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Imagine teaching happiness?

IB World Magazine encouraged the IB community to think outside the box when it comes to engaging students in new subjects.

An IB education encourages inquiry, and helps children make sense of the world, all while empowering lifelong learning. Through class discussions, many (off curriculum) topics arise that students and teachers wish they could further explore.

Of course, time and capacity are a challenge, but we took to Twitter to ask the IB community to briefly reimagine their curriculums and asked, “What topics do you wish you could teach, and why?” Here are the responses:

Ekta Singh, Middle Years Programme (MYP) coordinator at DPS International in India (@ektadsingh).

“Basic life skills, which help us become self-regulated and lead to leadership in later life, such as managing our resources, such as clothes, books, devices, time, money, energy, emotion”.

Sana Noor, Primary ICT coordinator at Pathways School Noida in India (@sansanananana)

“Although happiness should ideally come naturally to humans, it has now become quite hard to attain. I think simple lessons on gratitude and how to stay happy with what you have is something which we must teach all kids of today’s materialistic world”.

Dr Gaurav Jaiswal, Diploma Programme (DP) teacher at DPS International in Gurgaon, India (@DrGaurav_J)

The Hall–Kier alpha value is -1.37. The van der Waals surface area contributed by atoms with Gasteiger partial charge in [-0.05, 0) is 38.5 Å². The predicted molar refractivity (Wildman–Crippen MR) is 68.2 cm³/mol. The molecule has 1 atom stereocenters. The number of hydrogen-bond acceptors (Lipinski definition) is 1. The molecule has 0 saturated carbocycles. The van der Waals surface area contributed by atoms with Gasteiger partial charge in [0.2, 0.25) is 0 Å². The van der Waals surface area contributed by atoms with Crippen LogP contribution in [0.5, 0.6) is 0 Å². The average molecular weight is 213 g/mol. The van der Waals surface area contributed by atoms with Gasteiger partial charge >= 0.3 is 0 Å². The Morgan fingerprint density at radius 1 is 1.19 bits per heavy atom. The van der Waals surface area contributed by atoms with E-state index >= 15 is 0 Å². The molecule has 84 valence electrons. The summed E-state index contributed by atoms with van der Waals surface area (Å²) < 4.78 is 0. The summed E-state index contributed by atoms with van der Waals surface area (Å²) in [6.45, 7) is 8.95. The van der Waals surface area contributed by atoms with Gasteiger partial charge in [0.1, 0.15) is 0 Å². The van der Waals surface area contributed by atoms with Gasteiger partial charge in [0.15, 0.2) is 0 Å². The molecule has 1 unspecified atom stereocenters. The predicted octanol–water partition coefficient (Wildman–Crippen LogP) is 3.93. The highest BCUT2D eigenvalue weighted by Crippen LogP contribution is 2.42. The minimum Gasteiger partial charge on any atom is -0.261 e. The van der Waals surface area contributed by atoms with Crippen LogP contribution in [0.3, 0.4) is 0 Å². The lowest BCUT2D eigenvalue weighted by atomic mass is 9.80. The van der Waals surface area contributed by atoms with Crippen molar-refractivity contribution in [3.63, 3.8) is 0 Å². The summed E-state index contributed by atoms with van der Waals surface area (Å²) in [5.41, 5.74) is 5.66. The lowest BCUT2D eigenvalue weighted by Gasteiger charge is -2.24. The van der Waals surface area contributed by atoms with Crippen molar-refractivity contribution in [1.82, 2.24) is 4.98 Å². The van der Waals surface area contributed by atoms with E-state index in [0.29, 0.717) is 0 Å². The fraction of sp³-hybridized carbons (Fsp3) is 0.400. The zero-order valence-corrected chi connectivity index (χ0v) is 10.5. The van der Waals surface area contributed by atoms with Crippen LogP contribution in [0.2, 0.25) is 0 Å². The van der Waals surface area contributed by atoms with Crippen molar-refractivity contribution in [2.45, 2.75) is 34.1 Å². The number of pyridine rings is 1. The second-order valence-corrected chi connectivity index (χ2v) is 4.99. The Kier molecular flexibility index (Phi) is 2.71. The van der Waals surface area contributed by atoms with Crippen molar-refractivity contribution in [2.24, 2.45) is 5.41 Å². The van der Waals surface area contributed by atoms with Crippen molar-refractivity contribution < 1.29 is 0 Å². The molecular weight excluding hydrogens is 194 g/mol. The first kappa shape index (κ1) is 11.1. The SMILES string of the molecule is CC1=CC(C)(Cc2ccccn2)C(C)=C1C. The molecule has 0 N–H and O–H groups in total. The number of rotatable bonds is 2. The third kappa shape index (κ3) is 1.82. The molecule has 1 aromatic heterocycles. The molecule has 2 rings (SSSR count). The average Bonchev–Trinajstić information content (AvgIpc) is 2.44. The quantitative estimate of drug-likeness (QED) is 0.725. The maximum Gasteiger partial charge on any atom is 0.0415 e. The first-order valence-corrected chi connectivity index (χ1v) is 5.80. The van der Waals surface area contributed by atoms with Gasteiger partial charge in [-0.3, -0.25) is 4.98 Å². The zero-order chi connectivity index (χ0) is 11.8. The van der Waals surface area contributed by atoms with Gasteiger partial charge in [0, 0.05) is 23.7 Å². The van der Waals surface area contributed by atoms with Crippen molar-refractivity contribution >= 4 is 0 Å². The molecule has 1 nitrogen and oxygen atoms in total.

“Agriculture, which is a culture on which all cultures depend. This would allow students to be sensitive towards farmers and in a world where demand is high and supply is less, they should know the art of it and may implement it in their gardens”.

Schools can adapt and expand their curriculums to be more relevant; to embrace what is happening now and in the future; and to make them interesting to students too, as the IB explains below:

 For the Primary Years Programme (PYP)

For young learners, focus on what is relevant and engaging for them at this time, and support learning through the ongoing development of the approaches to learning (ATL) and international mindedness. What does it mean to be knowledgeable, open minded, balanced and caring through times of global challenge? Be driven by the learner rather than the curriculum”.

For the Middle Years Programme (MYP)

By moving beyond mandated factual knowledge to focusing on the development of conceptual understanding, schools can make learning more relevant to adolescents. The inquiry-driven nature of the MYP and its emphasis on skill development enables schools to increase motivation and engagement by harnessing the interests of individual students”.

For the Diploma Programme (DP)

“We are teaching during a significant and historic moment. Together with your students, it’s as important as ever to live the IB learner profile through shared empathy, honesty and caring.